Kevin Lomax, a ruthless young Florida attorney that never lost a case, is recruited by the most powerful law firm in the world. In spite of his mother's disagreement, which compares New York City to Babylon, he accepts the offer and the money that comes along. But soon, his wife starts feeling homesick as she witnesses devilish apparitions. However, Kevin is sinking in his new cases and pays less and less attention to his wife. His boss and mentor, John Milton, seems to always know how to overcome every problem and that just freaks Kevin right off.Written by
Steve Richer <firstname.lastname@example.org>
On the night of the party, Milton tells Kevin to come up to his floor. We later learn it is to discuss the Cullen murders. Milton says he "sent Pam downtown to make bail arrangements" for Cullen, and Pam calls shortly thereafter. But between Milton summoning Kevin, and Kevin entering Milton's floor, we see Pam talking casually with a guest at the party while Mary-Ann is frantically looking for Kevin. See more »
In the version released for USA premium cable channels (premiering September 19, 1998 on HBO) as well as later releases on home video, the following changes were made in response to the lawsuit regarding the large white statue in Milton's office: in all the early scenes in his office, the statue has been changed. It looks much like the original with one major difference - there are no people in it. Instead, it's just an abstract swoosh of white waves. This was digitally inserted by Warner's effects department, and they did what must be said is an amazing job - the overlay is completely seamless, even following the random camera motions around the office. Later at the climax, when Lomax first arrives at Milton's office for the showdown and we hear Milton's voice bouncing around the office, the statue starts swirling to life. It comes to a rest in the form seen in the original version of the movie, with all the human forms in it, as Milton makes his appearance. From that point on, the scene remains the same as in the original. See more »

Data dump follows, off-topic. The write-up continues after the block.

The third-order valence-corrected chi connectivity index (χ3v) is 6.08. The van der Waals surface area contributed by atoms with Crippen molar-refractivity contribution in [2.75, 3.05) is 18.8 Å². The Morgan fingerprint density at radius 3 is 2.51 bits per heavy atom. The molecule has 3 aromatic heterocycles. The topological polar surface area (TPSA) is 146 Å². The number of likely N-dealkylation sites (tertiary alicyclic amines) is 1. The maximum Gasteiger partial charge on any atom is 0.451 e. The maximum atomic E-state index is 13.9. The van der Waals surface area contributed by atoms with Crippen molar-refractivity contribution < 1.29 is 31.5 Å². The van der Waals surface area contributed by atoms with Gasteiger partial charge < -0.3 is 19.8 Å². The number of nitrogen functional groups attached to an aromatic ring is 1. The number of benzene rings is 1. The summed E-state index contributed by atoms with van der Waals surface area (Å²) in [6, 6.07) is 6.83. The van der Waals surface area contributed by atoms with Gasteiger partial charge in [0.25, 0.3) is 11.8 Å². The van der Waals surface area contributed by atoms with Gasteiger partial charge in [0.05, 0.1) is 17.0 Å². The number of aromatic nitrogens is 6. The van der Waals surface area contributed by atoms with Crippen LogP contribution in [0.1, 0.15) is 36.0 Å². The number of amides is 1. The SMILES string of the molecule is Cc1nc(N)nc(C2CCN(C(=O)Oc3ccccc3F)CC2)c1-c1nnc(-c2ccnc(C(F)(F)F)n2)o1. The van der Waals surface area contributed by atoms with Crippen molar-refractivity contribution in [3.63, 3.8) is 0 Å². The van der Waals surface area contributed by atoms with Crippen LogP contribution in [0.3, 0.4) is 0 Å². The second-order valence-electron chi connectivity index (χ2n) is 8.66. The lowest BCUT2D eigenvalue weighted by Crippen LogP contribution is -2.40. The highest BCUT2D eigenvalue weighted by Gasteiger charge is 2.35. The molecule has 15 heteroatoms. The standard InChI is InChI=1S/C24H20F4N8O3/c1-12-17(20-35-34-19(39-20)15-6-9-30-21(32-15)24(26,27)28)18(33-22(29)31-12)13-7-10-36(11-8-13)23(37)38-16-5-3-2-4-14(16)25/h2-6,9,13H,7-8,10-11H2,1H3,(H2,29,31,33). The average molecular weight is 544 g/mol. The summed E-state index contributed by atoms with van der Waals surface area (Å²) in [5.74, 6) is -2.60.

What makes this movie very disturbing at the same time makes it amazing
Evil promises everything but gives away nothing. This quote, which I like very much, sums up the point of The Devil's Advocate.
In this movie skillful lawyer goes to New York to pursue career of his dreams. He makes many compromises with his conscience on the way and even starts to neglect his romantic relationship.
It's really unbelievable that this movie isn't more popular than it is. It's got all the elements of a serious, adult thriller. It is true, however, that this is a very disturbing portrayal of someones life going down the spiral. What makes this movie great, makes this movie disturbing and vice versa.
We've all seen many movies devoting to much time to unnecessary violence only to disturb you, not to utilize it so that story line actually benefits from it.
However, all the violence, nudity and disturbing material in The Devil's Advocate fit nicely with the plot. I don't remember anything disturbing not being in concordance with moral of the story - that is to point out to viewer how the Evil actually operates.
Now recall the book of Genesis chapter 3, verse 1: "Now the serpent was more subtil than any beast of the field which the LORD God had made."
Many movies have portrayed Satan as an ugly, violent monster often not intelligent enough. This movie portrays the Evil one as it actually is: intelligent, subtil, patient, taunting, masquerading as the angel of light. And one more thing: He hates God. His true call is to convince people loving God does not exist.
If you're looking for a movie which provocatively raises philosophical and theological questions in a way a book never could, look no further.
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